Within the discipline of Islamic mysticism, great Turkish thinkers such as Mevlana Celaleddin, Haci Bayram, Haci Bektash and especially Shaykh Bedred- din, Simavnali, were raised. Apart from these, Turkish philosophers who worked in the fields of philosophy of religion, philosophy of mysticism, philosophy of law and politics, theology and sociology can be listed as follows: Kınalızade Ali, Molla HasanülKafi, Lütfi Pasha, Koca Şekbanbaşı, Mehmet Nahifi Efendi, Mus- tafa Paşa, Eşrefi Rumi, Aşık Pasa, Hacı Hüseyin’s son Musa, Eşref’s son Abdul- lah, Birgivi Mehmet, Koca Nişancı Mustafa Pasha, Durmuş’ son Abdullatif, son of Idris of Bitlis Head of Provincial Treasury Mehmet, Abdülaziz of Hasan Can- lar, Sururi Çelebi, Taşköprülüzade Ahmet, Nihali, Pertevi, Nerkisi, İbni Melek- zade Mehmet, Muhyi, Ibni Firuz Mehmet, Lamil Celebi, Cemaluddin Mehmet Aksarayi, Shamsuddin Sivasi, Azmi, Osmanzade Ahmet Taip, Tosyalı Kucuk Mustafa, Nureddinzade Muslihuddin, Nasuh Nevali, Ibrahim Hakki of Erzurum, Ismail Hakki of Bursa, Ziya Gokalp (Rasid, 1996: p. 46).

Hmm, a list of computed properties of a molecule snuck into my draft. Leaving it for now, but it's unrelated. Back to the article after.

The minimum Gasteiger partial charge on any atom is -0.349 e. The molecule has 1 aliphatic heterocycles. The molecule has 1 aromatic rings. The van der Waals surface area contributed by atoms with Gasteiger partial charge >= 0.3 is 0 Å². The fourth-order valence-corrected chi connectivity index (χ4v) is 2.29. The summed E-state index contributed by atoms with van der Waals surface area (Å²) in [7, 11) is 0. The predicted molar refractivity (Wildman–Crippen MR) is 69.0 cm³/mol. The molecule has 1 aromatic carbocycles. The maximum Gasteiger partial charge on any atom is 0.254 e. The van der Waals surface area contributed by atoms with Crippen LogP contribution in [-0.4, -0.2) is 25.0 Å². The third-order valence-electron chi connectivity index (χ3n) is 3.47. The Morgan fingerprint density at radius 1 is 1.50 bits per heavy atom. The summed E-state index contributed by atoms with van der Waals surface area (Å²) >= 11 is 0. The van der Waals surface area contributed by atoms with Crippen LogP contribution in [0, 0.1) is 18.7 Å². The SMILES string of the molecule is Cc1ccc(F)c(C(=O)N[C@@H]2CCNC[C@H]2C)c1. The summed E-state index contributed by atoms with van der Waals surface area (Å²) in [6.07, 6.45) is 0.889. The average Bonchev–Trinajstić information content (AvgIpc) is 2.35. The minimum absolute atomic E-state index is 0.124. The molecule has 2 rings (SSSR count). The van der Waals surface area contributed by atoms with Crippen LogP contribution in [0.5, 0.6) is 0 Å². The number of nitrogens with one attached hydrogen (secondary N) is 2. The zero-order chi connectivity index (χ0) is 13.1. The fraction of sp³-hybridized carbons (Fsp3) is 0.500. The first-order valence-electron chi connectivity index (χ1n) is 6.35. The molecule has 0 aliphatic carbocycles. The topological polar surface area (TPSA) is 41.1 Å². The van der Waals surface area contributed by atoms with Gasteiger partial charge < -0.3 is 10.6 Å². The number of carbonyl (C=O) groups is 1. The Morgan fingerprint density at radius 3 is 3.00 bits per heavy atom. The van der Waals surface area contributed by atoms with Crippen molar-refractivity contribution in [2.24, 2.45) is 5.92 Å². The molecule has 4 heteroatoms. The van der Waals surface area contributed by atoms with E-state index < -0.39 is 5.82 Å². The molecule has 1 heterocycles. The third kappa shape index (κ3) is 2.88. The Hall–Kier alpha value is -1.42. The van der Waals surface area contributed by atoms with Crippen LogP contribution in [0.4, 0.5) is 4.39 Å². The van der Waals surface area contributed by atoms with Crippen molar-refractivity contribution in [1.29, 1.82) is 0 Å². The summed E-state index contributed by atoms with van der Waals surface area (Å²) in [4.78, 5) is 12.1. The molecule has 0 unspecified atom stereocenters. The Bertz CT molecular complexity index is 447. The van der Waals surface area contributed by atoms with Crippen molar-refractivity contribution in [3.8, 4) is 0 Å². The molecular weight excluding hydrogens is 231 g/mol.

Some museums throughout the world were founded as “educational museums” since the mid-19 th century (Hooper-Greenhill, 1994). The first educational museum in the world, Haslemere Museum, was opened in 1894- 1895 (San, 1998). Art education through museums emerged in the 19 th century in the West. The European mu- seums became centers that collect information about the area, protect the nature and conduct social and cultural studies (Atasoy, 1978). Children museums have a long history in America where the first children museum was founded (Hooper-Greenhill, 1994; Şahan, 2005). Museums are non-profit living places that deals with archeol- ogy, art, science and people, collects, protects and displays any kind of product in people’s lives, becomes a bridge between the past and the future, provide entertainment to people with its education, information and re- search opportunities and supports learning and creativity. They are universal and have continuity (Mercin, 2002). In many countries and our country, museums have sustainability policies. While in some countries museums are autonomous in every aspect, in other countries, including Turkey, they work under a ministry (Taş & Yıldız, 2015). For example, in England museums and protected historical sites have resorted to many new methods to promote themselves. In Museums, displays and shows are increasing because of computer programs that can spread light and sound. Furthermore, protected historical sites are using actors in historical costumes to promote the sites (Corbishley, 2000; Güleç & Alkış, 2003). Since the Hittites, Sumerians, Urartians, Lydians, Phrygians, Ionians, Romans, Byzantines, Seljuks and Ottomans left uncountable traces and remains, our country is like an open museum. Each of our seven geographical regions has unique importance because of its natural beauty, his- torical remains and rural and urban sites. A total of 2,634,662 works are being displayed in 191 museums and 115 archeological sites under Turkish Ministry of Culture and Tourism (Emekli, 2005). In this context, the Gen- eral Directorate of Turkish Cultural Artifacts and Museums worked hard and our 10 cultural artifacts were add- ed to the UNESCO World Heritage List. 26 provisional artifacts were added to the UNESCO World Heritage List and Turkey implemented many national projects through non-governmental organizations